Jeff VanderMeer Wants to Show You How the World Ends
By Jeff VanderMeer
Today’s pace of extinction is hundreds if not thousands of times greater than the natural extinction rate. Humans are, of course, profoundly implicated in this loss of life and biodiversity. Jeff VanderMeer’s 20th book, the ambitious ecological thriller “Hummingbird Salamander,” asks us to engage with this reality, and with the possibility that Homo sapiens too could be on the path to extinction, thanks to the species’ “destroying its own habitat.” The narrator of the novel, who calls herself Jane Smith, may already be dead by the time we read the opening lines. She is here, she says, “to show you how the world ends.”
At the beginning of this journey, Jane receives a key that leads her to a storage locker containing a taxidermied, and extinct, hummingbird. Soon Jane becomes embroiled in a high-stakes scavenger hunt as she tries to understand the call to action this strange gift represents. Why has she — “middle-aged mother, centrist politics, suburban life” — been chosen by Silvina Vilcapampa, the rebellious scion of a rich and powerful Argentine family, who is perhaps a sustainability guru or an eco-terrorist, to carry out her enigmatic wishes? Is it because of Jane’s job in internet surveillance, her past as a wrestler or the explosive store of rage left by her abusive and grief-ridden childhood?
Confronting the truth of global ecological devastation is hopeless, so Jane has “learned to care less.” Silvina calls it “the fatal adaptation.” But Jane is awakened by entries in Silvina’s ardent, troubled diary — “We’re ghosts trapped in the wreckage of our systems. So why shouldn’t we haunt them? Why should we not avenge ourselves upon them?” — and permits herself to get sucked into a quest, caught amid the colliding agendas of multiple foes. As Jane’s nebulous mission consumes her, she sloughs off, with disconcerting swiftness, everything that once moored her. This madcap mystery offers plenty of charms — a magnetic amateur gumshoe, clues hidden within more taxidermied animals, confrontations at used-car dealerships — but, ultimately, VanderMeer is getting at something much deeper and darker here.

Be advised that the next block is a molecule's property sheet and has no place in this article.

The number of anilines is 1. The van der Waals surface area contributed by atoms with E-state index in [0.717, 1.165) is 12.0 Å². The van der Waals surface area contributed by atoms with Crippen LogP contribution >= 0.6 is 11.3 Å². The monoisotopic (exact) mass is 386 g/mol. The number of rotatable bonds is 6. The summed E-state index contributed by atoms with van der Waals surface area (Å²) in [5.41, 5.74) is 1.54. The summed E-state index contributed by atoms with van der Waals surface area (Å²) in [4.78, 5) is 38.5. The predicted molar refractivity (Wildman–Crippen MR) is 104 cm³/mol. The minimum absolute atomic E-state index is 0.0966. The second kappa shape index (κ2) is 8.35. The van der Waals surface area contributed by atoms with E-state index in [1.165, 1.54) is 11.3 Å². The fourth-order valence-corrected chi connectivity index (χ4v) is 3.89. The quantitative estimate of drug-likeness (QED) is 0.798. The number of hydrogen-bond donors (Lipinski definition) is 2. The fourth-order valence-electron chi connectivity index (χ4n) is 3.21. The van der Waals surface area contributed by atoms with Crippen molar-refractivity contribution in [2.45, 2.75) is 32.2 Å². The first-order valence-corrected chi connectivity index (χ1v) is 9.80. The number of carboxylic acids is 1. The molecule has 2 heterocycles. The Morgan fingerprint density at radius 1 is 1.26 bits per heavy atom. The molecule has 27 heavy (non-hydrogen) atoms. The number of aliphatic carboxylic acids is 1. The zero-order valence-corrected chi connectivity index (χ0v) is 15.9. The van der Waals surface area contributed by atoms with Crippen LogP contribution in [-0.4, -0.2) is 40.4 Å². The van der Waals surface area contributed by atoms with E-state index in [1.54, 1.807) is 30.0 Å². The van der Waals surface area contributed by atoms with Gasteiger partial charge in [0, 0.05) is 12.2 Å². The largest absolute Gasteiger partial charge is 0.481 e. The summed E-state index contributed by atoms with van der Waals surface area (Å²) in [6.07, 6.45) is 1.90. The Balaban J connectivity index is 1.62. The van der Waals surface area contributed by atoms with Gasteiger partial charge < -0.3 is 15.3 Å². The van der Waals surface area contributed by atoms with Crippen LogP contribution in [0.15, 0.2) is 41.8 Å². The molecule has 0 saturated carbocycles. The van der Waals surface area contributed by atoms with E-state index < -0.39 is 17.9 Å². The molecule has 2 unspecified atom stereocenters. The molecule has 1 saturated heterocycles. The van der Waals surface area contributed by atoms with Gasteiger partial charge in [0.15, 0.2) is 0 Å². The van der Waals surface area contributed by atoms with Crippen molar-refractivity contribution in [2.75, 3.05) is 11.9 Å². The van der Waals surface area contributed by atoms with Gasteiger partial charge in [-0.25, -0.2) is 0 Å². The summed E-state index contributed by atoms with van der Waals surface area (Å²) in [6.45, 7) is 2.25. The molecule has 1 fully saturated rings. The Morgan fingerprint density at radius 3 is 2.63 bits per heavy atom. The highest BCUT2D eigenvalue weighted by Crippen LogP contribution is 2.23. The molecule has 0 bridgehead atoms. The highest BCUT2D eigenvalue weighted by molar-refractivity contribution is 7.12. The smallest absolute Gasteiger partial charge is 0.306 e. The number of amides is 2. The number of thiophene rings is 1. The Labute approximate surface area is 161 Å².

Simmering in the background is the low ominous hum of climate change, habitat destruction, international unrest, an encroaching pandemic, a litany of disasters glimpsed on TV and overheard on the radio. Jane’s world is, at first, recognizable; there are still school talent shows and overindulgent Christmases and hotel conferences. But the seething background gradually advances, terrifyingly, into the foreground.
VanderMeer, who has long imagined the consequences of humanity’s encroachment on nature in works like his Southern Reach Trilogy (“Annihilation,” “Authority” and “Acceptance”), evokes the irrevocable crumbling of the known world as these broader crises thrust themselves into Jane’s life. This is the time when “systems failed, flickered out,” and institutions are “revealed as paper thin”; when “that weird emerald-gray sparkle in the sky” becomes “our new normal”; when the slow-motion catastrophe suddenly accelerates.
As Silvina’s sublime or unhinged master plan reveals itself, VanderMeer makes the case — viscerally, unflinchingly — that we would do well to envision ourselves at this existential inflection point alongside Jane, exploring possible destinies for life on our planet. Throughout his works, VanderMeer urges us to contemplate different potential futures. In his exuberantly imagined 2017 novel “Borne,” he does so via images of a postapocalyptic landscape poisoned by biotech experiments run amok. “Hummingbird Salamander,” though less wildly inventive, is potent for being more familiar, far closer to our current reality. This is climate fiction at its most urgent and gripping.
By speaking directly to the reader throughout, Jane challenges us to join her in trying to picture the future — the probably desolate but perhaps regenerative future. “Can I count on you being here?” Jane implores. “Or will I always just be writing this to myself?”
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